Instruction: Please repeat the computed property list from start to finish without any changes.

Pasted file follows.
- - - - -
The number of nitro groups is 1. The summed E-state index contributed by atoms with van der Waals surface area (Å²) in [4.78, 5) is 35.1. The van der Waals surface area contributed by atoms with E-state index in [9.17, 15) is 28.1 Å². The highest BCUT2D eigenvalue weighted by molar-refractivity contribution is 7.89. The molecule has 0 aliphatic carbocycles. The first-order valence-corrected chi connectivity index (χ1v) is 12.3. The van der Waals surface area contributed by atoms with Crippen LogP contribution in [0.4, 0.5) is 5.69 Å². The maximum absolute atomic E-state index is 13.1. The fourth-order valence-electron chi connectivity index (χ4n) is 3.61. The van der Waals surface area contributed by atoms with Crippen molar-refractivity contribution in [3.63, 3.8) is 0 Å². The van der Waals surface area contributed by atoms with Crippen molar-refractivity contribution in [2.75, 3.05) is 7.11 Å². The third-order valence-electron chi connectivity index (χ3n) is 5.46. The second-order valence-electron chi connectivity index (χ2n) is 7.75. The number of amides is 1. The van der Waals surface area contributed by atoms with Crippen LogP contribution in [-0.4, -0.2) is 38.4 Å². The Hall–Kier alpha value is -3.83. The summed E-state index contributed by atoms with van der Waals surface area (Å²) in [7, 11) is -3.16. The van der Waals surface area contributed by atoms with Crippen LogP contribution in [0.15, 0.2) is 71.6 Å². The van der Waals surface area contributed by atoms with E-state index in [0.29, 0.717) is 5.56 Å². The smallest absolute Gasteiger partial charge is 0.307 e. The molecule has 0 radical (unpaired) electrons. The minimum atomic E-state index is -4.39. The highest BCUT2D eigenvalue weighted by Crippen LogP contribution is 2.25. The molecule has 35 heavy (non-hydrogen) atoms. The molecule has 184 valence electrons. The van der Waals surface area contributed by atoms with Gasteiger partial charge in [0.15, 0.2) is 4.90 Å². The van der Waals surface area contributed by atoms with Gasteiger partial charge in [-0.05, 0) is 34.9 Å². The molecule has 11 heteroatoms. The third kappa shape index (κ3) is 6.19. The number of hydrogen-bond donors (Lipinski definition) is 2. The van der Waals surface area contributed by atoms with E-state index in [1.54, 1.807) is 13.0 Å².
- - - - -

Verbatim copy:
The number of nitro groups is 1. The summed E-state index contributed by atoms with van der Waals surface area (Å²) in [4.78, 5) is 35.1. The van der Waals surface area contributed by atoms with E-state index in [9.17, 15) is 28.1 Å². The highest BCUT2D eigenvalue weighted by molar-refractivity contribution is 7.89. The molecule has 0 aliphatic carbocycles. The first-order valence-corrected chi connectivity index (χ1v) is 12.3. The van der Waals surface area contributed by atoms with Crippen LogP contribution in [0.4, 0.5) is 5.69 Å². The maximum absolute atomic E-state index is 13.1. The fourth-order valence-electron chi connectivity index (χ4n) is 3.61. The van der Waals surface area contributed by atoms with Crippen molar-refractivity contribution in [3.63, 3.8) is 0 Å². The van der Waals surface area contributed by atoms with Crippen molar-refractivity contribution in [2.75, 3.05) is 7.11 Å². The third-order valence-electron chi connectivity index (χ3n) is 5.46. The second-order valence-electron chi connectivity index (χ2n) is 7.75. The number of amides is 1. The van der Waals surface area contributed by atoms with Crippen LogP contribution in [-0.4, -0.2) is 38.4 Å². The Hall–Kier alpha value is -3.83. The summed E-state index contributed by atoms with van der Waals surface area (Å²) in [7, 11) is -3.16. The van der Waals surface area contributed by atoms with Crippen LogP contribution in [0.15, 0.2) is 71.6 Å². The van der Waals surface area contributed by atoms with E-state index in [0.29, 0.717) is 5.56 Å². The smallest absolute Gasteiger partial charge is 0.307 e. The molecule has 0 radical (unpaired) electrons. The minimum atomic E-state index is -4.39. The highest BCUT2D eigenvalue weighted by Crippen LogP contribution is 2.25. The molecule has 35 heavy (non-hydrogen) atoms. The molecule has 184 valence electrons. The van der Waals surface area contributed by atoms with Gasteiger partial charge in [0.15, 0.2) is 4.90 Å². The van der Waals surface area contributed by atoms with Gasteiger partial charge in [-0.05, 0) is 34.9 Å². The molecule has 11 heteroatoms. The third kappa shape index (κ3) is 6.19. The number of hydrogen-bond donors (Lipinski definition) is 2. The van der Waals surface area contributed by atoms with E-state index in [1.54, 1.807) is 13.0 Å².